Short-term power outages are just about sure to happen in Germany this winter. And Federal Office for Civil Protection and Disaster Relief (BBK) head Ralph Tiesler is warning German citizens to stockpile bottled water, canned food, and other necessities in anticipation of this.
In an interview with the news outlet Welt am Sonntag, Tiesler revealed what many had speculated would be the case: it is more than likely that Germany will see a very dark winter this year with intermittent energy availability.
“We have to assume that there will be blackouts this winter,” Tiesler said. “By that, I mean a regional and temporary interruption in the power supply.”
“The cause will not only be energy shortages, but also the targeted, temporary shutdown of the networks by the operators, with the aim of protecting the networks and not endangering the overall supply.” (Related: To keep up with increased demand for cash as its economy falls apart, Germany is scheduling “emergency cash deliveries” ahead of a potential energy blackout scenario.)
Will Germany’s expected “short-term” blackouts become long-term in some areas of the country?
Many local municipalities throughout Germany are preparing for this as well by procuring emergency generators and developing plans for how best to use them in the event the power goes out for extended periods of time.
Some areas are doing much better than others, though, with the latter struggling to figure out an effective plan to keep the lights on over the next few months amid the ongoing energy crisis.
“We expect short-term blackouts rather than long-lasting, large-scale blackouts,” Tiesler emphasized. “But good preparation is important for that, too.”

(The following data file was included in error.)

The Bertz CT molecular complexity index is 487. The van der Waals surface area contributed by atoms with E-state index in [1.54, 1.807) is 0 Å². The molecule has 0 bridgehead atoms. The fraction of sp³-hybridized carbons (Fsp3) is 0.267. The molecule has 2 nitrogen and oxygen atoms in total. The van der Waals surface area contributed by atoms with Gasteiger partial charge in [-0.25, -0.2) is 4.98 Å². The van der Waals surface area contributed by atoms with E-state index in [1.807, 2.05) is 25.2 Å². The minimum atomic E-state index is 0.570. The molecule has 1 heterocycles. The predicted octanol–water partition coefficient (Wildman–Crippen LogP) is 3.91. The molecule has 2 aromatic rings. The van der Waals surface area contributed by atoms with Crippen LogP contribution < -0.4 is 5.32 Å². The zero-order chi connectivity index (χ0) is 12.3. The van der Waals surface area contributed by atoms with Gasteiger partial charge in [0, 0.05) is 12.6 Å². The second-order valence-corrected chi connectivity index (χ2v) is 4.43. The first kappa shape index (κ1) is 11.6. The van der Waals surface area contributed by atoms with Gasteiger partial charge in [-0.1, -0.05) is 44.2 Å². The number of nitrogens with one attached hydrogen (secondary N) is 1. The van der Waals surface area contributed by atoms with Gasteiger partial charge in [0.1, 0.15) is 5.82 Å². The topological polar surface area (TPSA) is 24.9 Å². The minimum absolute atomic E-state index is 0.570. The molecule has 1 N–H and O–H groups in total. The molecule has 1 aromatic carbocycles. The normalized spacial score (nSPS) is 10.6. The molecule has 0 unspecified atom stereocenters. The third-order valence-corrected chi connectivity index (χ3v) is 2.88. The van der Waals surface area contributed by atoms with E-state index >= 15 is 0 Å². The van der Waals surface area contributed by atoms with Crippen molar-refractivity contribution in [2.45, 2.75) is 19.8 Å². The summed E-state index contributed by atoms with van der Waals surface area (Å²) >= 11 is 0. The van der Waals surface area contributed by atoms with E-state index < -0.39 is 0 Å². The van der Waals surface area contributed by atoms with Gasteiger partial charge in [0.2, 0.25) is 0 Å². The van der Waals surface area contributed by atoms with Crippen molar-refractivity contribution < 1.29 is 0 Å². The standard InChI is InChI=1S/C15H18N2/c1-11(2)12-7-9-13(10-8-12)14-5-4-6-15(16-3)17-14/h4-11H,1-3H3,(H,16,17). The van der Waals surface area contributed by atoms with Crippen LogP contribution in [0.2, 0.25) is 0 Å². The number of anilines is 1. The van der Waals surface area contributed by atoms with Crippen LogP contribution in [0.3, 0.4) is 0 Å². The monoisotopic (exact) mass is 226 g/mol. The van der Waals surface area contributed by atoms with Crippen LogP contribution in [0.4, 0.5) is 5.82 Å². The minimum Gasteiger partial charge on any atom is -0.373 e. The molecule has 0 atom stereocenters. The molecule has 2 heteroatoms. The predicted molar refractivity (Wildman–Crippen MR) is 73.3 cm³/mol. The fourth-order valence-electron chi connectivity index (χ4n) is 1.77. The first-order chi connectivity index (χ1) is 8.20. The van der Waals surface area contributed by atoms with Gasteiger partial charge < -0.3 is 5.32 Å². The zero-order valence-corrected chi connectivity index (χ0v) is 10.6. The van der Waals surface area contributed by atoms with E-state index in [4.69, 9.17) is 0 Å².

Keep in mind that just a few months ago, German officials poo-pooed the idea that there would be blackouts at all. The idea of such a thing actually happening was almost regarded as a wild conspiracy theory.
Fast-forward a few months and now there is not only the risk of short-term blackouts all across Germany but also the risk that some lesser-prepared municipalities will see a worst-case scenario where inadequate preparations could cost some people their lives.
“Primarily water, several crates, and canned food,” Tiesler said about the items Germans should focus on getting most of all. “That would be enough for ten days. That’s what my agency recommends.”
“Our message is: prepare in the first place. Be prepared for possible crises, don’t assume that everything will be readily available all the time.”
Tiesler also suggests purchasing battery-powered radios, along with batteries to keep them powered, as well as candles and matches for light. A full list of recommended items is available on the agency’s website.
All of this is occurring because Germany decided to no longer purchase gas from Russia following Vladimir Putin’s invasion of Ukraine. The German government is really upset about this and is now punishing its own citizens for it by depriving them of cheap and abundant Russian energy.
“While it initially wanted to decouple its economy from Russian gas gradually, the flow from Russia was curbed much earlier than planned due to Ukraine-related sanctions and the explosions in September that rendered inoperable the Nord Stream 1 pipeline, a key route for Russian gas to reach Europe,” reports RT about the situation.
“Despite gas storage facilities in the country being nearly full, experts are still concerned that this stockpile might not be enough to last the country through the winter.”
In the comment section, someone pointed out that Tiesler conveniently failed to mention that Germany, just like the United States, continues to pour billions into Ukraine while all this is happening.
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